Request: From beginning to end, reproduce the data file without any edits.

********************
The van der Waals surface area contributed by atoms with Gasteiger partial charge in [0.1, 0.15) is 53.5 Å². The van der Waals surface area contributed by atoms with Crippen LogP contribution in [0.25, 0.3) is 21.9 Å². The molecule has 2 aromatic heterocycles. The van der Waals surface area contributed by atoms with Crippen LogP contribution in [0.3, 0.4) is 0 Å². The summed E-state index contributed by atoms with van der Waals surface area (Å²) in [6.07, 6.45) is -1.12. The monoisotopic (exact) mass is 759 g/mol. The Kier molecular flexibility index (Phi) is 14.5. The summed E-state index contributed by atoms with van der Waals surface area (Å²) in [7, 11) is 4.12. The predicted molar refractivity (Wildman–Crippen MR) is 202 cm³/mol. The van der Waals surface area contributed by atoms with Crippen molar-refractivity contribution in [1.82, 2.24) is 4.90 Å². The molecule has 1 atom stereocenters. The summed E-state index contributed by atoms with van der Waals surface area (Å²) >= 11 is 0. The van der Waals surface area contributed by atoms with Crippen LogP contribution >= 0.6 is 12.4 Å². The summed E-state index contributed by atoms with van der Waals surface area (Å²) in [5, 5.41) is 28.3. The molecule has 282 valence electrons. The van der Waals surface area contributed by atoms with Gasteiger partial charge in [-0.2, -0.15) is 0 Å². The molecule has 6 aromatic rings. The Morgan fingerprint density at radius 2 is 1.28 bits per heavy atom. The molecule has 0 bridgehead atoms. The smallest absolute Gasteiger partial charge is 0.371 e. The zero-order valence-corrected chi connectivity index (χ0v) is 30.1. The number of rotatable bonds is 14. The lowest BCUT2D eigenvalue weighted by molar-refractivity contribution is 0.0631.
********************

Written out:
The van der Waals surface area contributed by atoms with Gasteiger partial charge in [0.1, 0.15) is 53.5 Å². The van der Waals surface area contributed by atoms with Crippen LogP contribution in [0.25, 0.3) is 21.9 Å². The molecule has 2 aromatic heterocycles. The van der Waals surface area contributed by atoms with Crippen LogP contribution in [0.3, 0.4) is 0 Å². The summed E-state index contributed by atoms with van der Waals surface area (Å²) in [6.07, 6.45) is -1.12. The monoisotopic (exact) mass is 759 g/mol. The Kier molecular flexibility index (Phi) is 14.5. The summed E-state index contributed by atoms with van der Waals surface area (Å²) in [7, 11) is 4.12. The predicted molar refractivity (Wildman–Crippen MR) is 202 cm³/mol. The van der Waals surface area contributed by atoms with Crippen molar-refractivity contribution in [1.82, 2.24) is 4.90 Å². The molecule has 1 atom stereocenters. The summed E-state index contributed by atoms with van der Waals surface area (Å²) >= 11 is 0. The van der Waals surface area contributed by atoms with Crippen LogP contribution >= 0.6 is 12.4 Å². The summed E-state index contributed by atoms with van der Waals surface area (Å²) in [5, 5.41) is 28.3. The molecule has 282 valence electrons. The van der Waals surface area contributed by atoms with Gasteiger partial charge in [-0.2, -0.15) is 0 Å². The molecule has 6 aromatic rings. The Morgan fingerprint density at radius 2 is 1.28 bits per heavy atom. The molecule has 0 bridgehead atoms. The smallest absolute Gasteiger partial charge is 0.371 e. The zero-order valence-corrected chi connectivity index (χ0v) is 30.1. The number of rotatable bonds is 14. The lowest BCUT2D eigenvalue weighted by molar-refractivity contribution is 0.0631.